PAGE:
It took me many years of labour to master the silversmith's trade. However, during this practical training I developed a great love for copper. This metal proved to be a very adequate means for representing the First World War, as far as armaments (weapons, bayonet, bullets, helmet, barbed wire) and fire (by means of oxidation) were concerned.
What is more, cylinder-shaped objects (guns, machine parts and bullets) - therefore copper pipes lend themselves well to representing this aspect. Last but not least: the archetypical trench art was made of brass shell cases. In addition to brass (copper and zinc).I used silver (moulded work, sawed coins, sheets, wire), "objets trouvés"(bullets), some precious stones and fossils. Small, complex silver or copper components were put together on a copperplate and attached to a wooden, painted board, in order to create a composition. The different components in their interrelation, colour, form and material, provide all the pieces with "relief".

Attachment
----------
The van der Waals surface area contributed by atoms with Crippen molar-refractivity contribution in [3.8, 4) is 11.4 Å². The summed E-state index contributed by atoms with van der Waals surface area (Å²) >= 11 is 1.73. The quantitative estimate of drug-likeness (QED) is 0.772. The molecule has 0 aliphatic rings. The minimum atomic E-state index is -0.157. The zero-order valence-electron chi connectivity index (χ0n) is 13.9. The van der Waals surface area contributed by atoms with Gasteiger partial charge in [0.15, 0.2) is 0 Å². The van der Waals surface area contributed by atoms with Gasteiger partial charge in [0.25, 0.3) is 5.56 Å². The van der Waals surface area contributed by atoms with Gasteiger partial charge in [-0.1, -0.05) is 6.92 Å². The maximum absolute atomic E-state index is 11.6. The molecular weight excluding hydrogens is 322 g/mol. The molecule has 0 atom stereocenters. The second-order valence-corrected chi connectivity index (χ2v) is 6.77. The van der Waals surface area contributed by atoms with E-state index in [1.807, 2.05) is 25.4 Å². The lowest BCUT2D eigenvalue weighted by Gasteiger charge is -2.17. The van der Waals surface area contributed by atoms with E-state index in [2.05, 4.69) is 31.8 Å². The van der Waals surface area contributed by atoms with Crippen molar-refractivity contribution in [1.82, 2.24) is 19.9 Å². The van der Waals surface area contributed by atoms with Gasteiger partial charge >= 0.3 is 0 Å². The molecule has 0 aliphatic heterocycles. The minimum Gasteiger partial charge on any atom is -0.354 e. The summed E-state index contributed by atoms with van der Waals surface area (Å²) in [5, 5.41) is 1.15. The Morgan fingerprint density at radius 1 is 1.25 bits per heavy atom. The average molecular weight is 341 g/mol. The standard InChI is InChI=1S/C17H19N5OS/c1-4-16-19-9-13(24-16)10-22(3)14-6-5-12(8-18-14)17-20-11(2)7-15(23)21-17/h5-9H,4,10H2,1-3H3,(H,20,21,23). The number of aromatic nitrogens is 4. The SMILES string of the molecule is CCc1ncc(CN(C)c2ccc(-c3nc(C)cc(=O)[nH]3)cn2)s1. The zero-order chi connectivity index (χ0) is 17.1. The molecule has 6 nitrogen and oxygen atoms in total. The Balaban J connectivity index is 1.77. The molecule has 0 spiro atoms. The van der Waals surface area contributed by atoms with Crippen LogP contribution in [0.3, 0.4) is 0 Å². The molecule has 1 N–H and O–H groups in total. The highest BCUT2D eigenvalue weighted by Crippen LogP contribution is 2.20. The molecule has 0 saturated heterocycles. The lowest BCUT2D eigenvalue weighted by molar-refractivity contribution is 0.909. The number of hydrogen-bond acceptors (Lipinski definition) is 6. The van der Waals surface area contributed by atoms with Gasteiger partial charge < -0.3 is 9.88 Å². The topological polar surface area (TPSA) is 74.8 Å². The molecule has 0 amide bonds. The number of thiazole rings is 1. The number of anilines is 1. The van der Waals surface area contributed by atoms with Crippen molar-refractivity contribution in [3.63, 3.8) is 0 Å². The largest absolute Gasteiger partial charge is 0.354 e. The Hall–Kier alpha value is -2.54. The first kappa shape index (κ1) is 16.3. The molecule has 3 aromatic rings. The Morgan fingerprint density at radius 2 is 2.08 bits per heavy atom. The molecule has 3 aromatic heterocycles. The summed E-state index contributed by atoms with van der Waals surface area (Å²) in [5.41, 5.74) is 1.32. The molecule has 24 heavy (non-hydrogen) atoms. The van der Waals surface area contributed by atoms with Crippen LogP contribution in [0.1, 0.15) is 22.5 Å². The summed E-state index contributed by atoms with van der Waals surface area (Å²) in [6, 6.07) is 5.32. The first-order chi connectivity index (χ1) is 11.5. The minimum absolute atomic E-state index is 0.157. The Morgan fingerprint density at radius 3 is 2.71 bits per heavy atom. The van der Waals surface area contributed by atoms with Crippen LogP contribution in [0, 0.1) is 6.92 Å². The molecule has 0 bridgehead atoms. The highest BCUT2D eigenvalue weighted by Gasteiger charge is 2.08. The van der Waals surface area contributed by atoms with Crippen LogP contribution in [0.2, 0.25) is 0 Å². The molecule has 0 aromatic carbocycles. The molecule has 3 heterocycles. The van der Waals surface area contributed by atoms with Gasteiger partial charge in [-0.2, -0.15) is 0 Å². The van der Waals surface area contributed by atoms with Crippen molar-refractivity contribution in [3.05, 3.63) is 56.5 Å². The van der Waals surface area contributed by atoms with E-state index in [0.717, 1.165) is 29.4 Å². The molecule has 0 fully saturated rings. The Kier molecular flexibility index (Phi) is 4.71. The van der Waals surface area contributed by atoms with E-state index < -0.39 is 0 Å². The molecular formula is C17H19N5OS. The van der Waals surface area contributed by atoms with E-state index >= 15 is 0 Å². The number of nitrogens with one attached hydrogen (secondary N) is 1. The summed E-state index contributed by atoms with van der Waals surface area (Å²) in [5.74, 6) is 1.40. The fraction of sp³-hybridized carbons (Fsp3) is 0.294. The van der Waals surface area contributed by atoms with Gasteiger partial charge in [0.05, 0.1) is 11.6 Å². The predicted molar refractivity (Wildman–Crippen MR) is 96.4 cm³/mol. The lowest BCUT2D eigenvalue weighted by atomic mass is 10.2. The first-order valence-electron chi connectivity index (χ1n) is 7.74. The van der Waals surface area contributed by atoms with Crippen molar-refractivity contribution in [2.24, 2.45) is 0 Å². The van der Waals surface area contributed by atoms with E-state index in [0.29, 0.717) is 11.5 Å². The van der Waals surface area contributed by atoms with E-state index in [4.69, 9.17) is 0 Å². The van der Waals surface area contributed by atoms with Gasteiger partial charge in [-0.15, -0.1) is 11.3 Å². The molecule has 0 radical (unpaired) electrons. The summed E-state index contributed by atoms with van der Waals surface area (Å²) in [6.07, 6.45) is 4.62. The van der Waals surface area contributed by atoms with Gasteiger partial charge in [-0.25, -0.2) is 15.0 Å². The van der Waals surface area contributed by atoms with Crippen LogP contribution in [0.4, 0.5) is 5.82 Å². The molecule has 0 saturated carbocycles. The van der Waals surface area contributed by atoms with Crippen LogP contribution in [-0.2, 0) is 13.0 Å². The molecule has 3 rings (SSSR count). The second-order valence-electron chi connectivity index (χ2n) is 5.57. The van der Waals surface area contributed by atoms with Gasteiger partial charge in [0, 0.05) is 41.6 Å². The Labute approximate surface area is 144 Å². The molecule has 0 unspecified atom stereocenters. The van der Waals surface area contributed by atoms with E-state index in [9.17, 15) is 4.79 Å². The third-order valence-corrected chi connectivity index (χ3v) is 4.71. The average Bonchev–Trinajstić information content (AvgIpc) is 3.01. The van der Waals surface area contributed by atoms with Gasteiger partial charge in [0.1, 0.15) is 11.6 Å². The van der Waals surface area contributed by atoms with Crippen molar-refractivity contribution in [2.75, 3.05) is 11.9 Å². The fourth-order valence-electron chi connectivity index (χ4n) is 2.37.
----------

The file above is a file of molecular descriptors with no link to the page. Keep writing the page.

All of the twenty-nine copper reliefs I created, are connected with the First World War. Sometimes, it was hard to bring the ugliness of this war in line with the aesthetical requirements of the silversmith's trade. Finally however, the intention was not to create beauty but to invite the observer to discover a dimension of the Great War. For that reason, I think I can call myself a "trench artist" from a certain perspective.